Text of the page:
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Illegal logging claims refuted

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A company that has received an economic land concession (ELC) in Battambang province’s Samlot district is trading timber from outside its ELC boundary, activists said. Photo supplied

Illegal logging claims refuted

Forest activists in Battambang province’s Samlot district said on Thursday that a company that has received an economic land concession (ELC) in the area is trading timber from outside its ELC boundary.

The activists said Rath Sambath, whose ELC is located near the Phnom Samkos Wildlife Sanctuary, had bought timber from outsiders who transported the wood from many parts of the sanctuary.

A resident from the district’s Kampong Lpov commune who requested anonymity told The Post on Thursday that over the past two weeks, loggers from outside Samlot district had illegally cleared forest in the sanctuary and sold the wood to the firm.

He alleged that some of them also crossed the border in search of luxury wood in Thailand and sold them to the same company. “Most of the wood is of the Chheuteal and Koki type,” he said.

Ta Tork commune police chief Lim Yun said he had not seen any trucks carrying large timber to sell to the company. Yun said he had occasionally seen some villagers transporting Krak, which is used to make poles or fence, but no luxury timber.

“Most timbers was from their farmlands,” he said.

Battambang provincial environment department director Kort Boran told The Post on Thursday that a part of the Phnom Samkos Wildlife Sanctuary is mere “brushwood” and not a jungle area with big trees.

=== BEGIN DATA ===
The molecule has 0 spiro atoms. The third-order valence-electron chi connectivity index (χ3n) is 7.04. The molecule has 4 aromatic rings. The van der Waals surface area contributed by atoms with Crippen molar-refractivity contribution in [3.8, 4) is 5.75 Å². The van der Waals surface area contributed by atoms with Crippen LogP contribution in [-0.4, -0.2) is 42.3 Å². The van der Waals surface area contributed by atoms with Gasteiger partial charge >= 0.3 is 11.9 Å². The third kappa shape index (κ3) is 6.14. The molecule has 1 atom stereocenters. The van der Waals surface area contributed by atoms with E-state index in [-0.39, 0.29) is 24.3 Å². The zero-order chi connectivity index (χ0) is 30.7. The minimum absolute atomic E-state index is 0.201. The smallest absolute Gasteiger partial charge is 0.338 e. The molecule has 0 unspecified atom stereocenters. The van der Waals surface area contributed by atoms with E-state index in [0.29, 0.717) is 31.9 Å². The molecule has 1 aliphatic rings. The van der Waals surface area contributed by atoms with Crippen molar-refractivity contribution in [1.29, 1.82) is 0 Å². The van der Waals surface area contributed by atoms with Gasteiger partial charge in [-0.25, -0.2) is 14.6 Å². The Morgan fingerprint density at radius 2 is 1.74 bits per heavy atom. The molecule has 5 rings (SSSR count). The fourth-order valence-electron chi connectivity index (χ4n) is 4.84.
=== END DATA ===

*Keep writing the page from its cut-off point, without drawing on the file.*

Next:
He said remaining forest in Battambang is concentrated in Samlot district, which connects it to Pailin province and Thailand’s Chonburi province.

“I believe some people have illegally crossed the border to log wood and bring the timber to sell to local companies. But I don’t believe there is any logging in the Samkos Wildlife Sanctuary because the area has no big trees at all,” he said.

Boran said his department has no authority to probe claims of Rath Sambath’s timber trade, though he will order park rangers to continue patrolling the Phnom Samkos Wildlife Sanctuary and the Samlot area.

Phnom Samkos Wildlife Sanctuary director Heang Pronh said his rangers had found no cases of forestry crimes in the sanctuary in recent patrols.

“If the villagers fell trees on their farmlands to sell to timber depots or private firms, it might be true. And if that’s the case, our rangers have no right to prohibit them. I think some villagers’ reports are baseless,” he said.

Provincial forestry administration director Pit Phireak said the company in question, Rath Sambath, is planting cashew nuts, rubber trees and other agroforestry crops on its 2,000ha-plus economic land concession.

“I don’t know if the company is buying timber from loggers outside the concession areas as claimed by the villagers. But if the timber is cut from their farmlands, it’s not illegal, unless it’s from protected areas,” he said.

The Ministry of Agriculture, Forestry and Fisheries spokesman Srey Vuthy on Thursday said the company has the right to reap forestry benefits – if it is within its ELC boundary.

“The company has no right to collect forestry benefits outside its land,” he said.

The Phnom Samkos Wildlife Sanctuary covers approximately 60,000ha, spanning Pursat and Battambang provinces.

It is rich in biodiversity and home to more than 200 species of birds, over 60 species of mammals, more than 50 kinds of reptiles, over 60 kinds of fish and thousands of insect species, said a study by the Ministry of Environment and Fauna and Flora International.

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